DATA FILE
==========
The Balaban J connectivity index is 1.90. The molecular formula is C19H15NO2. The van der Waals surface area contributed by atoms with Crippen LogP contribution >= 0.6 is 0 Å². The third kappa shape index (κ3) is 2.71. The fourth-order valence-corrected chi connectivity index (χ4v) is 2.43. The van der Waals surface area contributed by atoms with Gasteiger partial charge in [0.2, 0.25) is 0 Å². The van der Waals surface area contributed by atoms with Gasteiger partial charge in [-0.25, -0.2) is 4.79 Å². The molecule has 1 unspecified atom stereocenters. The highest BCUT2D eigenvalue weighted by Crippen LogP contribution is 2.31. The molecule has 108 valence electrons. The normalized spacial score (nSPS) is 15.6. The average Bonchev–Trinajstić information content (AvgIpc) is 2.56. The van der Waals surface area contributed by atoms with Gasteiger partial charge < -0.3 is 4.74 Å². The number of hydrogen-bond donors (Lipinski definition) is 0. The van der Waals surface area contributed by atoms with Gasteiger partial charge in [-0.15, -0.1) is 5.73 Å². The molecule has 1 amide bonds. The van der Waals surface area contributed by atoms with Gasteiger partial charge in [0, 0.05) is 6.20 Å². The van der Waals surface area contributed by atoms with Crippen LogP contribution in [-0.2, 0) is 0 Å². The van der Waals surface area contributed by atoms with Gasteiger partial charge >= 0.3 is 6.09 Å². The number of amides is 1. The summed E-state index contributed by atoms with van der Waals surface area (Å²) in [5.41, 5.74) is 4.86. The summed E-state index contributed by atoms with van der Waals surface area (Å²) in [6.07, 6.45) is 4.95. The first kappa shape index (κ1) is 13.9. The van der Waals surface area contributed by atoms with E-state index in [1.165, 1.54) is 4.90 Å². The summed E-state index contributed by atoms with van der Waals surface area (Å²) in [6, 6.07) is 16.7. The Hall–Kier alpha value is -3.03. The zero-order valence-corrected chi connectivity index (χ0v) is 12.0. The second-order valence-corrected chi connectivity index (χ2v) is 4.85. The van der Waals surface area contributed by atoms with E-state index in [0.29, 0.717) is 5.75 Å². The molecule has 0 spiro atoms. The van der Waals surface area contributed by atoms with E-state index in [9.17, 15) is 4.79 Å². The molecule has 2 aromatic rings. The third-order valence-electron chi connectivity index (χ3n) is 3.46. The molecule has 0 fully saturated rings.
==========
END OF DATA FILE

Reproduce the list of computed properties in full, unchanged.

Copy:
The Balaban J connectivity index is 1.90. The molecular formula is C19H15NO2. The van der Waals surface area contributed by atoms with Crippen LogP contribution >= 0.6 is 0 Å². The third kappa shape index (κ3) is 2.71. The fourth-order valence-corrected chi connectivity index (χ4v) is 2.43. The van der Waals surface area contributed by atoms with Gasteiger partial charge in [0.2, 0.25) is 0 Å². The van der Waals surface area contributed by atoms with Gasteiger partial charge in [-0.25, -0.2) is 4.79 Å². The molecule has 1 unspecified atom stereocenters. The highest BCUT2D eigenvalue weighted by Crippen LogP contribution is 2.31. The molecule has 108 valence electrons. The normalized spacial score (nSPS) is 15.6. The average Bonchev–Trinajstić information content (AvgIpc) is 2.56. The van der Waals surface area contributed by atoms with Gasteiger partial charge < -0.3 is 4.74 Å². The number of hydrogen-bond donors (Lipinski definition) is 0. The van der Waals surface area contributed by atoms with Gasteiger partial charge in [-0.15, -0.1) is 5.73 Å². The molecule has 1 amide bonds. The van der Waals surface area contributed by atoms with Gasteiger partial charge in [0, 0.05) is 6.20 Å². The van der Waals surface area contributed by atoms with Crippen LogP contribution in [-0.2, 0) is 0 Å². The van der Waals surface area contributed by atoms with Gasteiger partial charge >= 0.3 is 6.09 Å². The number of amides is 1. The summed E-state index contributed by atoms with van der Waals surface area (Å²) in [5.41, 5.74) is 4.86. The summed E-state index contributed by atoms with van der Waals surface area (Å²) in [6.07, 6.45) is 4.95. The first kappa shape index (κ1) is 13.9. The van der Waals surface area contributed by atoms with E-state index in [1.165, 1.54) is 4.90 Å². The summed E-state index contributed by atoms with van der Waals surface area (Å²) in [6, 6.07) is 16.7. The Hall–Kier alpha value is -3.03. The zero-order valence-corrected chi connectivity index (χ0v) is 12.0. The second-order valence-corrected chi connectivity index (χ2v) is 4.85. The van der Waals surface area contributed by atoms with E-state index in [0.29, 0.717) is 5.75 Å². The molecule has 0 spiro atoms. The van der Waals surface area contributed by atoms with E-state index in [9.17, 15) is 4.79 Å². The molecule has 2 aromatic rings. The third-order valence-electron chi connectivity index (χ3n) is 3.46. The molecule has 0 fully saturated rings.